Kroger's Fred Meyer Division has earned a loyal following and a good reputation for its extensive selection of natural and organic products. It may not be such a surprise, given the format's headquarters is Portland, Ore., a region of the country with a large population of health and wellness adherents .
Fred Meyer is a large, all-in-one banner -- what Kroger calls a "multi-department store." As such, the 128-store chain is able to give categories more generous treatment than might be found in a typical supermarket. Fred Meyer stores average 150,000 square feet and carry 225,000 food and nonfood stockkeeping units.
"The merchandise mix makes Fred Meyer [stores] unique and defies standard store classification: part food store, part department store, part electronics store, part home fashion and garden store," reads a description on Kroger's Web site.
At a Portland unit, in the city's Hollywood neighborhood, the retailer provides health and wellness with ample merchandising room, complete with different fixtures, flooring and lighting. The chain's natural sections are dubbed Natural Choices.
The department offers multiple facings and numerous brands, and is supported with well-trained associates providing the knowledge needed to guide customers down the natural path. The section is presented as a self-contained department offering dry grocery, and health and beauty items, plus refrigerated and frozen items. The area, distinguished by wood-grained flooring, spans seven aisles, with 16-foot aisles set at an angle with the traditional grocery shelves.
It's adjacent to the grab-and-go sushi display, behind which sushi is made in-store, and across the aisle from a chef demonstration kiosk. Also nearby is a perishable powerhouse featuring produce and bakery, which hold lead positions in the shopping pattern for those customers entering the store on the food side of the unit. Other entrance doors lead into the garden department and the soft goods areas.
The multi-aisle footprint brings breadth and depth to a department densed up with a dizzying array of all things natural. As a result, it reaches a critical mass that allows Fred Meyer to separate, into categories, most of the products presented. And herein lies a good part of its success. For a segregated section, Natural Choices is itself large enough to convey a conventional feel. Variations in flavors and sizes in the dairy case likewise look like a regular-store set.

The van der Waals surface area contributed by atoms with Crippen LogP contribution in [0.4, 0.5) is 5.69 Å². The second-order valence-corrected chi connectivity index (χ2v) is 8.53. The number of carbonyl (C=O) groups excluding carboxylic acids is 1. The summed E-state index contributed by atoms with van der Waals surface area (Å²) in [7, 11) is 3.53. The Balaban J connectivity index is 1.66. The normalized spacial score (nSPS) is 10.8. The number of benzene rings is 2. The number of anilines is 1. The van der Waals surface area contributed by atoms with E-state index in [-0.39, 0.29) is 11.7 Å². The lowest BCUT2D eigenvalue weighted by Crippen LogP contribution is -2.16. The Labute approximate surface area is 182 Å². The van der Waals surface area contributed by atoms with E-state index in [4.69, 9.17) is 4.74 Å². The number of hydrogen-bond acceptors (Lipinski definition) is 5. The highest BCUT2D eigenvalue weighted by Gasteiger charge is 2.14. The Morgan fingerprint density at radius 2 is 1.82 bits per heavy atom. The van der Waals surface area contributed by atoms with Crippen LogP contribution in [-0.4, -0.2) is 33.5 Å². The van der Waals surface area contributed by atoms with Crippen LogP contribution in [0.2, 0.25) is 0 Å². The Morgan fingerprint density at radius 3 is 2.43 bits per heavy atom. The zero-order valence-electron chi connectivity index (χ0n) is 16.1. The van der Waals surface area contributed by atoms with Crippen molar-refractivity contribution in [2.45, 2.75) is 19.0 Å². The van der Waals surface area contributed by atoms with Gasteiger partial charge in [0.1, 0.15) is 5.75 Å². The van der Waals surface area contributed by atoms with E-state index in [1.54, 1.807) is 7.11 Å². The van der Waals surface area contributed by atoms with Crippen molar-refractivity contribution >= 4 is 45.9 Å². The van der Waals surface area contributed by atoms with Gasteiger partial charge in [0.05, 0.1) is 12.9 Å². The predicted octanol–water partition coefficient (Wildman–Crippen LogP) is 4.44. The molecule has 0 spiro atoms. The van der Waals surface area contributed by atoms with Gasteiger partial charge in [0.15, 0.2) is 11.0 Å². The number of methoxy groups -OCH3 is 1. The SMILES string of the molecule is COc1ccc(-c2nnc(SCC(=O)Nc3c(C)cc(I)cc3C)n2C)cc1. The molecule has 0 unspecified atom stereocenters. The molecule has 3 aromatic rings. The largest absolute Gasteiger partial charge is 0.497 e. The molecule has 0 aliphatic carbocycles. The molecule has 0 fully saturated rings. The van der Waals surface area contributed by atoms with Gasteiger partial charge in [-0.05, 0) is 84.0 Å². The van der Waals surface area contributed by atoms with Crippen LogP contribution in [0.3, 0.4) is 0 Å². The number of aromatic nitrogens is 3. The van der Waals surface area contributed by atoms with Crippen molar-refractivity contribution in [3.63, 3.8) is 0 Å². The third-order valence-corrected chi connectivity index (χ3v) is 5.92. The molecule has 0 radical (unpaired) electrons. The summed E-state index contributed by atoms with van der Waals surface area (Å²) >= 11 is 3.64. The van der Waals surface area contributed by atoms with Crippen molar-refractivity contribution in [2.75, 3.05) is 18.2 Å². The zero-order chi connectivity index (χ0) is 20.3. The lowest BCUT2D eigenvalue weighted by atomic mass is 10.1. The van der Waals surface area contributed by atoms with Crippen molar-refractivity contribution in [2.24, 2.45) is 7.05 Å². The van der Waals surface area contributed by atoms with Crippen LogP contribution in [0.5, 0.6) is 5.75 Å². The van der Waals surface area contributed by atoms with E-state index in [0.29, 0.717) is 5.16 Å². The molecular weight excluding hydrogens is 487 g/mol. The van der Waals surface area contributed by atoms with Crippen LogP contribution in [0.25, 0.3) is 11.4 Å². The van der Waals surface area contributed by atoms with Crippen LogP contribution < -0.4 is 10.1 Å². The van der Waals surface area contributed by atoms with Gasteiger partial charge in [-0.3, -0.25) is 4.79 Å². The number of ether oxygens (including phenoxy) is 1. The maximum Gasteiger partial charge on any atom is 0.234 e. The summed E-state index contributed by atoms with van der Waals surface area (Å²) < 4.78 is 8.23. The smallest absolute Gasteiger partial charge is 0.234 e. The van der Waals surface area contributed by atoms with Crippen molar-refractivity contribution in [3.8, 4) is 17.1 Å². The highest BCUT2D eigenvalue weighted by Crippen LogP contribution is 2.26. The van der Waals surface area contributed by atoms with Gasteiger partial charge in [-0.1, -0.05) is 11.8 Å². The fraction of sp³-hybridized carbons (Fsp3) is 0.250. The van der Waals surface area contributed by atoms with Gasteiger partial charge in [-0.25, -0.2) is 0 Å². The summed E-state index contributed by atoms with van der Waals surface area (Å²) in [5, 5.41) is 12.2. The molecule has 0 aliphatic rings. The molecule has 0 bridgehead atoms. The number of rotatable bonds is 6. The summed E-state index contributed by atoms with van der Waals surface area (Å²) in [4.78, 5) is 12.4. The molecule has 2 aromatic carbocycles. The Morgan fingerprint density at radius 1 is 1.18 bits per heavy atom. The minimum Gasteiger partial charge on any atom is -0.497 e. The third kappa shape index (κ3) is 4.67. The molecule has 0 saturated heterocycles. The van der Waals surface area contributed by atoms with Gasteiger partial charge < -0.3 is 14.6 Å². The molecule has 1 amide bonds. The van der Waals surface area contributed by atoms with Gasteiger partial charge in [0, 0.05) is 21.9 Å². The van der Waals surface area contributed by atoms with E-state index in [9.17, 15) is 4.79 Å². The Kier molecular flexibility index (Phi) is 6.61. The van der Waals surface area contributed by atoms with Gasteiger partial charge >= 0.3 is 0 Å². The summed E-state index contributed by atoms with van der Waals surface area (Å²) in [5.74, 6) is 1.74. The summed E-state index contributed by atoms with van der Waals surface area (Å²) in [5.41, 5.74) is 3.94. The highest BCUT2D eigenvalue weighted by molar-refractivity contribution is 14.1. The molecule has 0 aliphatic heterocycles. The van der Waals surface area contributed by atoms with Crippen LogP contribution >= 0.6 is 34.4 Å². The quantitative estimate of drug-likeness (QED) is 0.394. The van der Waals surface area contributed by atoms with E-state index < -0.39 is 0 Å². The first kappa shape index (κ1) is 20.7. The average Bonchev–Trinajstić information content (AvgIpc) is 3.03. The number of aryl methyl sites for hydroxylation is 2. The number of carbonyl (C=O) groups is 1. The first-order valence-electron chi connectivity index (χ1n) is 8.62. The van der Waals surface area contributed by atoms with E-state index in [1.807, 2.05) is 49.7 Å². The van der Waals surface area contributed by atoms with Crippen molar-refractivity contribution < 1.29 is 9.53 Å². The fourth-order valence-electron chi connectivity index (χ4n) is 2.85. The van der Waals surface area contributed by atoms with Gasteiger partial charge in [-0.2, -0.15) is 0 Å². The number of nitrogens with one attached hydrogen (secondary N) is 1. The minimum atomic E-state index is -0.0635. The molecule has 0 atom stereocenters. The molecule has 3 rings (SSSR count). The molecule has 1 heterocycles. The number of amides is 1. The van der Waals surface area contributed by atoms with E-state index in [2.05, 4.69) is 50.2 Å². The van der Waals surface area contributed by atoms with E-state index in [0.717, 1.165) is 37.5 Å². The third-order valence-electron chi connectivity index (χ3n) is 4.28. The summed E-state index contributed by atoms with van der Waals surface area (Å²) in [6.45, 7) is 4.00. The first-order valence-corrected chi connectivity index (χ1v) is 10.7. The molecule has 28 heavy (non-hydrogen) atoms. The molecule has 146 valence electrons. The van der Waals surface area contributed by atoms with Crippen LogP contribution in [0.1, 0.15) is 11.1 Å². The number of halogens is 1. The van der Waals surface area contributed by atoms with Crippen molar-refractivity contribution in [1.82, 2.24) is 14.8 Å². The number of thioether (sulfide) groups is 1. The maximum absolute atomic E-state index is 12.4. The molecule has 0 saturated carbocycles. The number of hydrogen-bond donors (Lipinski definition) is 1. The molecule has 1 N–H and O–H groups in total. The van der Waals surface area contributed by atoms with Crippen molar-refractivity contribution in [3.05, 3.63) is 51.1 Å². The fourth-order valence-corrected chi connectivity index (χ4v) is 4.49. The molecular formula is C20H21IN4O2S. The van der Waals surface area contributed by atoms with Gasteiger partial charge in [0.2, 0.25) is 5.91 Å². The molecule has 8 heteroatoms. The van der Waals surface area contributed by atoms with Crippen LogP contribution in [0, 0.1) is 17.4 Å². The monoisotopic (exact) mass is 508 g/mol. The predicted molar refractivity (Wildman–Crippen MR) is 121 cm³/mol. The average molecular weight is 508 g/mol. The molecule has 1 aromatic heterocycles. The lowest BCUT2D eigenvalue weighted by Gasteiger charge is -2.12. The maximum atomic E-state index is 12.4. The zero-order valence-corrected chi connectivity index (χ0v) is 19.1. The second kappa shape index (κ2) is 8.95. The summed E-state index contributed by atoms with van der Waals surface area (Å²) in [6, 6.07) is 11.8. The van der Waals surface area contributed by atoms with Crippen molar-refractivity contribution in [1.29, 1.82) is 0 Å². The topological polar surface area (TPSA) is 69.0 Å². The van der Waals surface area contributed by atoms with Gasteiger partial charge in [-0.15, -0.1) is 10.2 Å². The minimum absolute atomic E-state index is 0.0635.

To further familiarize customers with the natural section and its items, associates at Fred Meyer are dedicated to the department. They are ready and willing to answer questions and direct shoppers.
For pure information, the Natural Choices area is armed with an informational kiosk containing a touchscreen system from Healthnotes, an in-store information provider. This system enables consumers to self-select information they are interested in by health concern or seek information on various vitamins and supplements. At the same kiosk, featured items are showcased, such as new flavors of soup displayed alongside an organic free trade coffee line.
The self-serve information station is important, but it is the staff that leads the arsenal of education presented at Fred Meyer. During an informal visit, WH was approached by an associate, asking if she could help find anything. Taking the opportunity for interaction after WH asked for vinegars, the associate escorted WH to the shelves containing vinegar, asked which type of vinegar WH wanted, and further explained the difference between two styles, white vs. apple cider. Selecting the apple cider vinegar, she further pointed out the two brands and three sizes, and provided information on which one was on special, pointing to the shelf tag underlining the price-point difference.
Additional intercepts occur in the bulk area, where department associates constantly care and tend to the bins. Here, nuts, dried fruit, snacks and cereals occupy 79 self-service stations. In a second aisle, baking needs, including grains and flours, alongside snacks, are offered, as are pastas, rice, nuts and popcorn. Prepackaged cookies, bake mixes and cereals round out the second aisle.
Endcaps are put to work as in conventional grocery aisles. New items, seasonal selections or value-oriented products are all represented on the merchandisers. One in particular showcases organic bulk and prepackaged coffee. On the next aisle, the coffee message remains on the endcap, but with fair trade and organic being the two attributes touted. The bulk offering was priced at $8.99 on a temporary price reduction.
The full array of condiments, cookies, baby food, soups, crackers, pasta, pasta sauce and boxed meals ranging from macaroni and cheese to Asian noodle-based dishes fills one of the natural grocery aisles. The following aisle showcases tea, natural sodas, bottled juices and a full assortment of waters, including nutraceuticals. In the next aisle, household cleansers, paper products and non-dairy offerings, including aseptic packaged soy and almond milk alternatives, are positioned.
In the remaining aisles, fitness supplements, meal bars and low-carb offerings are presented as are commercial bread products and cereal. Additionally, one full aisle is dedicated to herbal remedies, vitamins and supplements. Fred Meyer's own Natural Choices line of vitamins, supplements and herbs has a strong presence on the department's shelves.
Across the back wall of the natural food department, eight doors of frozens and another complement of eight doors of refrigerated space offer up everything from ice cream, entrees, meat analog items, milk, dips, cheese and juices.